Just when you thought Manchester Pride was making strides towards diversity and inclusivity, they then take two steps backwards.
Manchester Pride is considered one of the biggest and best annual events in the UK. Spread over the August bank holiday weekend and mainly situated within the famous Manchester Gay Village, the event hosts tens of thousands of visitors each year.
While the parade itself is free to attend, the festival and entry into the Gay Village are ticketed. This is not surprising nor new. The weekend is a massive spectacle and has included headlining acts such as Rita Ora, Clean Bandit and Jake Shears in previous years.
Yet last week, Pride celebrators took to twitter to express their shock that the price of weekender tickets had more than doubled within a year from £34.50 to £70.95 (including booking fees).
Access to the Gay Village alone cost £16.50 for the whole weekend and all single day tickets were priced between £11 and £37.95.
While some welcomed the new prices, seeing them as a sign of big headlining acts and an exciting rejuvenated programme, others called out the event for its commercialisation of what originally started as a march against LGBT+ inequality.
CEO of Manchester Pride, Mark Fletcher, defends the pricing arguing they have revitalised the weekend, adding in new events such as a Manchester Pride Live Festival.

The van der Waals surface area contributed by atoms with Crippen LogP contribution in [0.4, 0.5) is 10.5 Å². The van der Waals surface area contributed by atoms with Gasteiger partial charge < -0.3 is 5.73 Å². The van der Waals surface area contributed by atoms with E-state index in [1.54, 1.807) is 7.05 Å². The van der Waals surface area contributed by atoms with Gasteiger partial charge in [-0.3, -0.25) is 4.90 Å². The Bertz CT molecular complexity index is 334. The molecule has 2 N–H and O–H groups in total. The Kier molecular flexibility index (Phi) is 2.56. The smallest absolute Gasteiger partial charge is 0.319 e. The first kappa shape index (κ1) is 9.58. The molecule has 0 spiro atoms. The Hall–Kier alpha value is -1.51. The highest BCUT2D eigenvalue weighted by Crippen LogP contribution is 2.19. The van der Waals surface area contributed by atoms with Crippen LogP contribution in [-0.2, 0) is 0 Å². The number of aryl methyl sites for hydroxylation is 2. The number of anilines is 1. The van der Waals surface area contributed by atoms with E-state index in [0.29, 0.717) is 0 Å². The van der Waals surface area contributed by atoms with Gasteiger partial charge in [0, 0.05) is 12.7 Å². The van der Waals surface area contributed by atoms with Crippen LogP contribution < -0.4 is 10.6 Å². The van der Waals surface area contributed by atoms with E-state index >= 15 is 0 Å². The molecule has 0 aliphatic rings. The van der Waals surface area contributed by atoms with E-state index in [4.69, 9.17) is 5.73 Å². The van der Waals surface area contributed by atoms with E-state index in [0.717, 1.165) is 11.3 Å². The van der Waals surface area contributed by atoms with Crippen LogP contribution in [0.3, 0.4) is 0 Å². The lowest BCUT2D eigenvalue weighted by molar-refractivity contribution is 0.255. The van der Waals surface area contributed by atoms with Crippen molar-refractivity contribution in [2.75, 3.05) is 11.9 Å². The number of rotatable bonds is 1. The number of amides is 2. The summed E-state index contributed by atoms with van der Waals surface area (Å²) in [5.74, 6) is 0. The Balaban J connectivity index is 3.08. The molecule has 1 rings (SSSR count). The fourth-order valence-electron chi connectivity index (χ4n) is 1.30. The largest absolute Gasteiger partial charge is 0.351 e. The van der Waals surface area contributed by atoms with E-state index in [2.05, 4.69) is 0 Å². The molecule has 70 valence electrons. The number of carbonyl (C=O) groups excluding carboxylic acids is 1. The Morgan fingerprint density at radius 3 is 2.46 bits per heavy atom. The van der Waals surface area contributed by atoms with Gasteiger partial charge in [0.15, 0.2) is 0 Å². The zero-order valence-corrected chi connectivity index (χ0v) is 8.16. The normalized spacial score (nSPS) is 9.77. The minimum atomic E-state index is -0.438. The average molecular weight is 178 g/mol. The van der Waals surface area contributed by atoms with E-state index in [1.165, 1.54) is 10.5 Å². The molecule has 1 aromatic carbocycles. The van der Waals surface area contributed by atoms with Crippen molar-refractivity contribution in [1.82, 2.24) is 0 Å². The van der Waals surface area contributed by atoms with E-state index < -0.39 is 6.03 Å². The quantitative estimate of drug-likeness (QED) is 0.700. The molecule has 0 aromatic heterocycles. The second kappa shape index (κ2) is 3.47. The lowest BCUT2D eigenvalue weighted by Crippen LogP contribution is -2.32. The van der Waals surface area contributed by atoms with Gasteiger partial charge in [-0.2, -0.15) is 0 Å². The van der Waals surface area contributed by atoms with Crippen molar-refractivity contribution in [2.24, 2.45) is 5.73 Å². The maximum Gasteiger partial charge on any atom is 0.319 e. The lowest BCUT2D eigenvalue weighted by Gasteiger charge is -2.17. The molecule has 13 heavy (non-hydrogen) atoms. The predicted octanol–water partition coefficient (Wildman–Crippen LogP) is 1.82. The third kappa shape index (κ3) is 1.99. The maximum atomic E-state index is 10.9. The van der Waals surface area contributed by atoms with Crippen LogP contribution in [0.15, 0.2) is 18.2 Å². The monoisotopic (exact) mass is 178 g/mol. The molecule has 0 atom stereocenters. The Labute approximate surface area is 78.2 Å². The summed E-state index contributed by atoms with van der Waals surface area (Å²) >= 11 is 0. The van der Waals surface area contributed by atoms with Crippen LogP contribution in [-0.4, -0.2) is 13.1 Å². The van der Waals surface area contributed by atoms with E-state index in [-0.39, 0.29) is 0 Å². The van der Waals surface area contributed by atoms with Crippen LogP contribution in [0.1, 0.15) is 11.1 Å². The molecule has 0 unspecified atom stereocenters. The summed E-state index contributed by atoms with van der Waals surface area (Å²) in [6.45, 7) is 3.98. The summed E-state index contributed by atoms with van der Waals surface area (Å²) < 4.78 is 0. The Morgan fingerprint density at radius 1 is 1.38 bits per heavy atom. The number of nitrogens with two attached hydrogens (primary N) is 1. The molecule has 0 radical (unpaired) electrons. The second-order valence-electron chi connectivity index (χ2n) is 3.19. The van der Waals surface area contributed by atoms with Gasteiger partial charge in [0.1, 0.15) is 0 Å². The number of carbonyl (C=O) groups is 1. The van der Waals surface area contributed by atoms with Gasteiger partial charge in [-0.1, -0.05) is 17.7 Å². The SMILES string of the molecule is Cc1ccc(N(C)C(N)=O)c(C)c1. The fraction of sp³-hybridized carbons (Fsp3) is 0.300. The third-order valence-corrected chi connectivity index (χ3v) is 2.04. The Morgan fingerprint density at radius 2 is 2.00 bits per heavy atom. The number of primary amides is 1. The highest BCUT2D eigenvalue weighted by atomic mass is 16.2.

He argues: “we’re presenting the biggest line up of artists we’ve ever had, for less than the price of a single concert ticket”. It is rumoured that Ariana Grande will be headlining the Manchester Pride Live Festival although no acts have currently been announced.
Manchester Pride is not the only event accused of losing the meaning of Pride. Brighton Pride 2018 felt more like a Britney concert at points than a celebration of LGBT+. London Pride, though free to enter and enjoy, have faced criticism for including airlines in their parade that openly and unapologetically deport queer immigrants back to anti-LGBT+ countries.
As the western world becomes generally much more accepting of LGBT+ people, it was expected that pride would become less about protest and more of a celebration. Nonetheless, life is not better for all LGBT+ people. A second wave of anti-gay purges have just happened in Chechnya, Malaysia has been accused of state-sponsored homophobia and many countries in the world still won’t give basic rights to its LGBT+ population.
Furthermore, life is not necessarily better for all western LGBT+ people and this is where Manchester Pride’s hypocrisy lies.
In January, it was announced that Manchester Pride were adopting a new variation of the Pride flag as their official flag, one that includes the colours black and brown alongside the established 6. The addition of these colours is meant to recognise queer people of colour within the community and their often overlooked contribution.
The decision proved divisive. While some celebrated the clear recognition of the struggles queer people of colour face daily, others felt the new colours were unnecessary and made the flag look ugly.
Officially, Manchester Pride adopted the brown and black variation of the Pride flag to acknowledge the racism within the LGBT+ community and to establish that queer people of colour were welcome at Pride.
However, racism is an elusive concept. It plays out in many different and subtle ways and is highly intertwined with other social concepts such as class, gender and sexuality.